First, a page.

10 Most Amazing Temples in the World
1. Tiger’s Nest Monastery
Tiger’sNest Monastery, perched precariously on the edge of a 3,000-feet-high cliff in Paro Valley,is one of the holiest places in Bhutan.Legend has it that Guru Rinpoche [wiki], the second Buddha, flew onto the cliffon the back of a tigress, and then meditated in a cave which now exists withinthe monastery walls.
Themonastery, formally called Taktshang Goemba, was built in 1692 andreconstructed in 1998 after a fire. Now, the monastery is restricted topracticing Buddhists on religious retreats and is off-limits to ordinarytourists.
2. Wat Rong Khun
Wat RongKhun in Chiang Rai, Thailand is unlike any Buddhisttemples in the world. The all-white, highly ornate structure gilded in mosaicmirrors that seem to shine magically, is done in a distinctly contemporarystyle. It is the brainchild of renowned Thai artist Chalermchai Kositpipat.
Actually,the temple is still under construction. Chalermchai expects it will takeanother 90 years to complete, making it the Buddhist temple equivalent of theSagrada Familia church in Barcelona,Spain!
Prambananis a Hindu temple in Central Java, Indonesia. The temple was built in 850 CE,and is composed of 8 main shrines and 250 surrounding smaller ones.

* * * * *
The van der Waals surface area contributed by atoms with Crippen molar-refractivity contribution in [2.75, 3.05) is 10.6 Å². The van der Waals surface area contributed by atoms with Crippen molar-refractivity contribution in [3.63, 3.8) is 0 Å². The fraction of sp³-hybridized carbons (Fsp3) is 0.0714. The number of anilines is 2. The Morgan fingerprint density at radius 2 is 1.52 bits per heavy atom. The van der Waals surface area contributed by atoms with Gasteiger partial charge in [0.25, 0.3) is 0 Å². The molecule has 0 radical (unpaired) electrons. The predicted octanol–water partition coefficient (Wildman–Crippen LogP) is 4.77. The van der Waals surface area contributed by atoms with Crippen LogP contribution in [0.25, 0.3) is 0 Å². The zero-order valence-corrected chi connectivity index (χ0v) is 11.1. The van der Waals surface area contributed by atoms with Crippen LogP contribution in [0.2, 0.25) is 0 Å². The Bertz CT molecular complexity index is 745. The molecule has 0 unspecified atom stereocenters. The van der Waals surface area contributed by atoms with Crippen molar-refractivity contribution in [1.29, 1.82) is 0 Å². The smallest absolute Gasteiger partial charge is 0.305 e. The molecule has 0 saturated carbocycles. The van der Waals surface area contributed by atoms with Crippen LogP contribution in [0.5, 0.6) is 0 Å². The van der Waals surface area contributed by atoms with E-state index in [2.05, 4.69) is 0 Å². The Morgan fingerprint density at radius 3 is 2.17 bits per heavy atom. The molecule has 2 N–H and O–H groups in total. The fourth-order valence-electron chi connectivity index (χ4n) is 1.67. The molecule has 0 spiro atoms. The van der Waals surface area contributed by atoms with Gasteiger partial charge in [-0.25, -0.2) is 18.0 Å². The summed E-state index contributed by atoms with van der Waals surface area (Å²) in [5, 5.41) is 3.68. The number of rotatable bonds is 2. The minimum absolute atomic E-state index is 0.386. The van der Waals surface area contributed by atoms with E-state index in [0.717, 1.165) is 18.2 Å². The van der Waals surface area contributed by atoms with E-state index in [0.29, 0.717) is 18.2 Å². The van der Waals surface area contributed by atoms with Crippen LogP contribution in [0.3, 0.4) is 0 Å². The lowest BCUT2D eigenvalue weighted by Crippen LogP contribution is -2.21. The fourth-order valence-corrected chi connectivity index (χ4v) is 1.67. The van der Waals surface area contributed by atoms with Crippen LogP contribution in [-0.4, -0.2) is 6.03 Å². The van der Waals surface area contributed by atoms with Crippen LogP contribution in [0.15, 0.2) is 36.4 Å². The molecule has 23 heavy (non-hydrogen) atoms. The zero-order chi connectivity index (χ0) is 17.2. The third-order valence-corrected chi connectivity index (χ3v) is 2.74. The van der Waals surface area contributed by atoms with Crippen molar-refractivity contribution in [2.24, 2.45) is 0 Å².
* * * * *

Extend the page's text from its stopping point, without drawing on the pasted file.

Nearly allthe walls of the temple are covered in exquisite bas relief carvings, whichnarrate stories of Vishnu’s incarnations, adventures of Hanuman the MonkeyKing, the Ramayana epic and other legends.
Though notthe biggest temple in Indonesia(Borobudur is larger), Prambanan makes up inbeauty and grace for what it lacks in size.
4. Shwedagon Pagoda
No oneknows exactly when the Shwedagon Paya (or Pagoda) in Myanmar was built - legendhas it that it is 2,500 years old though archaeologists estimate that it wasbuilt between the 6th and 10th century.
Now, whenpeople say "golden temple" they usually mean that the structure isgolden in color. But when it comes to the Shwedagon Pagoda, golden literallymeans covered in gold! In the 15th century, a queen of the Mon people donatedher weight in gold to the temple. This tradition continues until today, wherepilgrims often save for years to buy small packets of gold leafs to stick tothe temple walls.
As if allthat gold wasn’t enough, the spire of the stupa or dome is covered with over5,000 diamonds and 2,000 rubies (there’s even a 76 carat diamond at the verytip!). And oh, the temple housed one of the holiest relics in Buddhism: eightstrands of Buddha’s hair.